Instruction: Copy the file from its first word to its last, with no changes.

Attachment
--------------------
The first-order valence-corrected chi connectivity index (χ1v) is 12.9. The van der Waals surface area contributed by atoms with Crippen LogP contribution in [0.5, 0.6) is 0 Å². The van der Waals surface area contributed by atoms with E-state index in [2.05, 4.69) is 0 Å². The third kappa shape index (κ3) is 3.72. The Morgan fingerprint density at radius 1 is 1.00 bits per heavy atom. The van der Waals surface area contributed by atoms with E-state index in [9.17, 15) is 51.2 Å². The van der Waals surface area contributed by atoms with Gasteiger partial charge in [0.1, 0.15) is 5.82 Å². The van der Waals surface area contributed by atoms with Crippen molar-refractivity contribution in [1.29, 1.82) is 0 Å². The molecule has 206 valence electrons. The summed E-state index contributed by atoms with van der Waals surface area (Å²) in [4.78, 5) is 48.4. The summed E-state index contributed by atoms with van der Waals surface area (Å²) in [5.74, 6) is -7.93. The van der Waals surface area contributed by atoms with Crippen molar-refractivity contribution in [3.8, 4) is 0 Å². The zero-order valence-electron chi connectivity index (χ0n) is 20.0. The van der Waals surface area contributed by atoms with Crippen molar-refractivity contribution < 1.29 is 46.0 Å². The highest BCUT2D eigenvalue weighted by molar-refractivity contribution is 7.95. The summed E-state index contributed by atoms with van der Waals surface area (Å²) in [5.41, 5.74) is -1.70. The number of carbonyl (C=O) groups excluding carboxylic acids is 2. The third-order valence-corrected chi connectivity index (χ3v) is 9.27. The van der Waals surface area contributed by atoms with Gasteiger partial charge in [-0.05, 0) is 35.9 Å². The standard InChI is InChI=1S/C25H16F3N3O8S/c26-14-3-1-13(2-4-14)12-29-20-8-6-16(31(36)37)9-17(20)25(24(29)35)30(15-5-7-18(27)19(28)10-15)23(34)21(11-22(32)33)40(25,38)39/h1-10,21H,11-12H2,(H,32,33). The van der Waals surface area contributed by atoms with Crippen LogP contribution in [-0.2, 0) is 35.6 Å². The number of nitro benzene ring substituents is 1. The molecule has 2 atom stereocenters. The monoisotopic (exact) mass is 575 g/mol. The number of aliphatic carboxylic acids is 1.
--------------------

The first-order valence-corrected chi connectivity index (χ1v) is 12.9. The van der Waals surface area contributed by atoms with Crippen LogP contribution in [0.5, 0.6) is 0 Å². The van der Waals surface area contributed by atoms with E-state index in [2.05, 4.69) is 0 Å². The third kappa shape index (κ3) is 3.72. The Morgan fingerprint density at radius 1 is 1.00 bits per heavy atom. The van der Waals surface area contributed by atoms with E-state index in [9.17, 15) is 51.2 Å². The van der Waals surface area contributed by atoms with Gasteiger partial charge in [0.1, 0.15) is 5.82 Å². The van der Waals surface area contributed by atoms with Crippen molar-refractivity contribution in [1.29, 1.82) is 0 Å². The molecule has 206 valence electrons. The summed E-state index contributed by atoms with van der Waals surface area (Å²) in [4.78, 5) is 48.4. The summed E-state index contributed by atoms with van der Waals surface area (Å²) in [5.74, 6) is -7.93. The van der Waals surface area contributed by atoms with Crippen molar-refractivity contribution in [3.8, 4) is 0 Å². The zero-order valence-electron chi connectivity index (χ0n) is 20.0. The van der Waals surface area contributed by atoms with Crippen molar-refractivity contribution < 1.29 is 46.0 Å². The highest BCUT2D eigenvalue weighted by molar-refractivity contribution is 7.95. The summed E-state index contributed by atoms with van der Waals surface area (Å²) in [5.41, 5.74) is -1.70. The number of carbonyl (C=O) groups excluding carboxylic acids is 2. The third-order valence-corrected chi connectivity index (χ3v) is 9.27. The van der Waals surface area contributed by atoms with Gasteiger partial charge in [-0.05, 0) is 35.9 Å². The standard InChI is InChI=1S/C25H16F3N3O8S/c26-14-3-1-13(2-4-14)12-29-20-8-6-16(31(36)37)9-17(20)25(24(29)35)30(15-5-7-18(27)19(28)10-15)23(34)21(11-22(32)33)40(25,38)39/h1-10,21H,11-12H2,(H,32,33). The van der Waals surface area contributed by atoms with Crippen LogP contribution in [-0.2, 0) is 35.6 Å². The number of nitro benzene ring substituents is 1. The molecule has 2 atom stereocenters. The monoisotopic (exact) mass is 575 g/mol. The number of aliphatic carboxylic acids is 1.